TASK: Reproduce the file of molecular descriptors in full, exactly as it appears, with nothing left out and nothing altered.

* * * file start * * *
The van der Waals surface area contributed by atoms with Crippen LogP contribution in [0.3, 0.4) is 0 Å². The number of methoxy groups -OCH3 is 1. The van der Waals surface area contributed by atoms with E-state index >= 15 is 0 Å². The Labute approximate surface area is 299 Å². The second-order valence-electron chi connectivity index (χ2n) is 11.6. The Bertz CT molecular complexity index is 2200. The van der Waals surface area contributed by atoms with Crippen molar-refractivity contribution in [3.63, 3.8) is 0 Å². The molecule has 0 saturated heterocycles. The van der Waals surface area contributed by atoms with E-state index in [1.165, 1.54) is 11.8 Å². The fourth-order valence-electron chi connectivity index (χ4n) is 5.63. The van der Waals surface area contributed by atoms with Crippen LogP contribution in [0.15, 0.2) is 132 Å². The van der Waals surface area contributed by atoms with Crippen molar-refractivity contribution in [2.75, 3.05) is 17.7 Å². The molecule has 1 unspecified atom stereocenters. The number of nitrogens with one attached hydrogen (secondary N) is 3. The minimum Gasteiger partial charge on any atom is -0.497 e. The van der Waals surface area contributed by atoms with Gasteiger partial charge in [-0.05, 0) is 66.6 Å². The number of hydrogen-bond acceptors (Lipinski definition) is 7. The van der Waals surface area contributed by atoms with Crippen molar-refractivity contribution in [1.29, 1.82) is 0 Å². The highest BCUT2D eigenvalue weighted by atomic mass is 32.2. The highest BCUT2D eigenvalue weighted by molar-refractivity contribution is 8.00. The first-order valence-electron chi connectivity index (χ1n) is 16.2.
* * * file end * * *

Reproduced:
The van der Waals surface area contributed by atoms with Crippen LogP contribution in [0.3, 0.4) is 0 Å². The number of methoxy groups -OCH3 is 1. The van der Waals surface area contributed by atoms with E-state index >= 15 is 0 Å². The Labute approximate surface area is 299 Å². The second-order valence-electron chi connectivity index (χ2n) is 11.6. The Bertz CT molecular complexity index is 2200. The van der Waals surface area contributed by atoms with Crippen molar-refractivity contribution in [3.63, 3.8) is 0 Å². The molecule has 0 saturated heterocycles. The van der Waals surface area contributed by atoms with E-state index in [1.165, 1.54) is 11.8 Å². The fourth-order valence-electron chi connectivity index (χ4n) is 5.63. The van der Waals surface area contributed by atoms with Crippen LogP contribution in [0.15, 0.2) is 132 Å². The van der Waals surface area contributed by atoms with Crippen molar-refractivity contribution in [2.75, 3.05) is 17.7 Å². The molecule has 1 unspecified atom stereocenters. The number of nitrogens with one attached hydrogen (secondary N) is 3. The minimum Gasteiger partial charge on any atom is -0.497 e. The van der Waals surface area contributed by atoms with Gasteiger partial charge in [-0.05, 0) is 66.6 Å². The number of hydrogen-bond acceptors (Lipinski definition) is 7. The van der Waals surface area contributed by atoms with Crippen molar-refractivity contribution in [1.29, 1.82) is 0 Å². The highest BCUT2D eigenvalue weighted by atomic mass is 32.2. The highest BCUT2D eigenvalue weighted by molar-refractivity contribution is 8.00. The first-order valence-electron chi connectivity index (χ1n) is 16.2.